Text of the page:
Keeping processes under temperature control
Across research laboratories and industrial manufacturing facilities, many processes must be kept at a specific temperature, and that requires baths and chillers. In terms of refrigeration, Amy Drummond, regional sales manager, USA, Grant Instruments (headquartered in Cambridgeshire, UK), says, “It’s one of our most diverse product ranges—spanning education, government, pharma, and industry.”
Even that does not describe the broad use of these products. In fact, the overall extent keeps changing. As Bob Given, director, product management, Thermo Fisher Scientific (Waltham, MA), says, “We kind of get surprised at some of the applications where people are looking to use some of our products.” As intriguing examples, he mentions video-game testers using chillers to get rid of the heat generated by the electronics, a topfuel dragster incorporating a chiller to keep the engine cool between heats, and even cooks applying special temperature control.
For the last example, Given says, “We were contacted by a restaurant that wanted to use our bath to start to precook chicken and other meats. Then, they vacuum sealed the meat in a marinade.” He adds, “They don’t need to freeze it after this process, and it makes it easy to do final preparation, like grilling or frying or pan searing.”
To make sure that everyone understands the breadth of this product area, Given says, “We touch everything from trying to find a cure for Alzheimer’s disease to using our equipment to cool lasers.” Some of these applications require extremely reliable cooling. “In health care and the pharmaceutical industry,” Given says, “it could take six months to get a specimen ready to test, so our equipment can’t go down.”
For chillers in particular, energy use is a key concern, primarily because these devices consume considerable amounts of energy. “Due to the heat and noise generated refrigeration is not typically environmentally friendly, but manufacturers are aware of this and this is a key component in the design of new refrigeration products,” Drummond says.
Given agrees with the green trend, saying, “Energy use is very important.” He adds that reducing noise also matters. “For bath products in a lab,” he says, “you don’t want excessive noise.”
Tomorrow’s devices could be even greener. “In the future, we will see more thermal electric— Peltier—devices used in cooling and heating technology rather than Freon compressor-based units,” says Mark Circo, president and CEO at Tritech (Edgewater, MD).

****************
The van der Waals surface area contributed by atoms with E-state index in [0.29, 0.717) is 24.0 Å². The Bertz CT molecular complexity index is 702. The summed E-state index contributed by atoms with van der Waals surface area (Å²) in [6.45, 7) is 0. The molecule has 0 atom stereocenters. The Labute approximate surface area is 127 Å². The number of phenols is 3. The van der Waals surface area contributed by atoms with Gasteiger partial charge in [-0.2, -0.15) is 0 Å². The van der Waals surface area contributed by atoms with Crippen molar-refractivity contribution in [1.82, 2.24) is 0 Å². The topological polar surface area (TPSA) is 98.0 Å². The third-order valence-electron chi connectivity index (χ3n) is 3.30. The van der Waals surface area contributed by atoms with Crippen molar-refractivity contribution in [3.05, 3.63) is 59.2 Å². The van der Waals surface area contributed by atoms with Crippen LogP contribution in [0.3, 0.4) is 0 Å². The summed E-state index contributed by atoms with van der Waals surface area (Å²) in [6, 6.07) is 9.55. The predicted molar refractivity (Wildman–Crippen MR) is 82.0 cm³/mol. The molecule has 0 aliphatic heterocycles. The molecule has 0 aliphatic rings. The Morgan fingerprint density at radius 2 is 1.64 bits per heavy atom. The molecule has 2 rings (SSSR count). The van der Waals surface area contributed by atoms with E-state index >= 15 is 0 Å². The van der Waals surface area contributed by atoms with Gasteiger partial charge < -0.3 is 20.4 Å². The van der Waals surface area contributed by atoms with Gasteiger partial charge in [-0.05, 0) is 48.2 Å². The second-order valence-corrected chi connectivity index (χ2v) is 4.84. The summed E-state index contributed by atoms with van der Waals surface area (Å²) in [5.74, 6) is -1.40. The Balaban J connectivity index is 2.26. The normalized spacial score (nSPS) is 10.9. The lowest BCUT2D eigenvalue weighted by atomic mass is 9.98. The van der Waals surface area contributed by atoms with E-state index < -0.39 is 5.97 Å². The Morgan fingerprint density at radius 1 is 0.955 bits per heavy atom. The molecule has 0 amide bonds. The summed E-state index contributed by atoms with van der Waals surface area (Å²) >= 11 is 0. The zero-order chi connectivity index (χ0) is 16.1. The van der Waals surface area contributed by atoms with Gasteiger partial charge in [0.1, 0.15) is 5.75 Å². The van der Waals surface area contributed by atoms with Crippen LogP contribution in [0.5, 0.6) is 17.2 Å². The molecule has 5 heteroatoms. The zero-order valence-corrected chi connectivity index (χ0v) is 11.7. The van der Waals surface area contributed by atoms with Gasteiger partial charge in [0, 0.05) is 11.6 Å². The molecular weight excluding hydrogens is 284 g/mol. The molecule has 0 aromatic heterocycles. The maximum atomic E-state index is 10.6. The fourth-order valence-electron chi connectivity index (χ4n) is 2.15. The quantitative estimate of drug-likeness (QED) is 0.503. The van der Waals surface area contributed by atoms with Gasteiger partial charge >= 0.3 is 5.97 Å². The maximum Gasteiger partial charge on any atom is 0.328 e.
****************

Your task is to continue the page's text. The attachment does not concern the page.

This market brings customers a wide variety of options. “In refrigeration,” says Drummond, “we have four different thermostats and five different refrigeration units, and you could have a combination of any of them. So you can imagine the variety.”
To get the right cooling product, a customer must consider many factors. First, what temperature is needed for the intended application? Also, how accurately must that temperature be maintained? As an example, J. Michael Trapp, laboratory director of the environmental quality laboratory at Coastal Carolina University (Conway, SC), says that the most important features are “the ability of the bath to hold very accurate and constant temperature.”
Other features, such as the size of the bath chamber, might also be considered. “Too large is as bad as too small,” says Circo. He adds that the types of controls also matter. “Analog controls are great if you use a constant temperature for your samples and do not need to adjust temp on a regular basis,” he says. “If you need to adjust temps for different samples, digital controls are the way to go, because they offer a more precise method for controlling temp.”
In many cases, customers could use some help deciding what features a bath product should provide. As Given says, “We find all too frequently that customers really can’t define their applications well enough in terms of how much power they need, how much heat load they have, and so on.” He adds, “It’s critical to take the time to understand all of the elements up front.” Vendors will also help a customer come up with the best specifications for a specific application.
Every aspect of an application, though, must be considered in order to get the best fit. “Are you using the device for the bath or do you need to pump water out to cool something?” Drummond asks. “Some production processes require pumping, such as heating or cooling a food mixture to see how temperature changes the components.” If an application does require cooling something, the size of the object must be considered when purchasing a cooling device.
Make the most of maintenance
Like any product, the key operating and maintenance tips can usually be found in one obvious place, the manual. As Drummond says, “We provide a very detailed description of how to clean and maintain a product in our manual.”
Still, Drummond points out some crucial things to keep in mind. For example, she says, “Don’t turn on the device when there is no liquid in it, because trying to heat or cool something that is not there damages the product.” She adds, “You must also use the correct cleaning products and fluid in the system itself. If you use corrosive cleaning products, for example, you can cause irreparable damage.”
Beyond putting in the right fluid at the start, Given points out that it must be maintained. So the fluid used in a bath should be replaced over time or adjusted for specific characteristics, such as pH.
Though baths and chillers can be used in many different industries, a device for a specific application must often meet very precise needs. To get the right device, a customer must know the necessary features, and the market provides a wide assortment of them.
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